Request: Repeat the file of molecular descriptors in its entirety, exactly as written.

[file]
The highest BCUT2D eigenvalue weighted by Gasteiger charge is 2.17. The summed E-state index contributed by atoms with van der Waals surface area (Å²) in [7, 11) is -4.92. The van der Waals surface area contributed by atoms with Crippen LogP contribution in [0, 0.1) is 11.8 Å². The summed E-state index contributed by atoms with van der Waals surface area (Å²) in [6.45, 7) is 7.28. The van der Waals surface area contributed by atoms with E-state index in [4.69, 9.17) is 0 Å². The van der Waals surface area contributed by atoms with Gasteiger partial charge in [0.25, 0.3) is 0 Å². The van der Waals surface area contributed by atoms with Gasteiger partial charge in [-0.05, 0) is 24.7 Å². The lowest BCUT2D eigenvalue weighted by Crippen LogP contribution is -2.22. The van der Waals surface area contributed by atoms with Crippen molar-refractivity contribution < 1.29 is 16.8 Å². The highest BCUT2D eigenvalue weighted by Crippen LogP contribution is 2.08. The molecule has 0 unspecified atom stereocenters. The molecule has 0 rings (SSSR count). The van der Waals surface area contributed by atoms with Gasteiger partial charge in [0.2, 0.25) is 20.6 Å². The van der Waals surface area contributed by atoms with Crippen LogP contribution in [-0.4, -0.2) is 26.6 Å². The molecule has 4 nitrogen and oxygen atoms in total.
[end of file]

The highest BCUT2D eigenvalue weighted by Gasteiger charge is 2.17. The summed E-state index contributed by atoms with van der Waals surface area (Å²) in [7, 11) is -4.92. The van der Waals surface area contributed by atoms with Crippen LogP contribution in [0, 0.1) is 11.8 Å². The summed E-state index contributed by atoms with van der Waals surface area (Å²) in [6.45, 7) is 7.28. The van der Waals surface area contributed by atoms with E-state index in [4.69, 9.17) is 0 Å². The van der Waals surface area contributed by atoms with Gasteiger partial charge in [0.25, 0.3) is 0 Å². The van der Waals surface area contributed by atoms with Gasteiger partial charge in [-0.05, 0) is 24.7 Å². The lowest BCUT2D eigenvalue weighted by Crippen LogP contribution is -2.22. The van der Waals surface area contributed by atoms with Crippen molar-refractivity contribution < 1.29 is 16.8 Å². The highest BCUT2D eigenvalue weighted by Crippen LogP contribution is 2.08. The molecule has 0 unspecified atom stereocenters. The molecule has 0 rings (SSSR count). The van der Waals surface area contributed by atoms with Gasteiger partial charge in [0.2, 0.25) is 20.6 Å². The van der Waals surface area contributed by atoms with Crippen LogP contribution in [-0.4, -0.2) is 26.6 Å². The molecule has 4 nitrogen and oxygen atoms in total.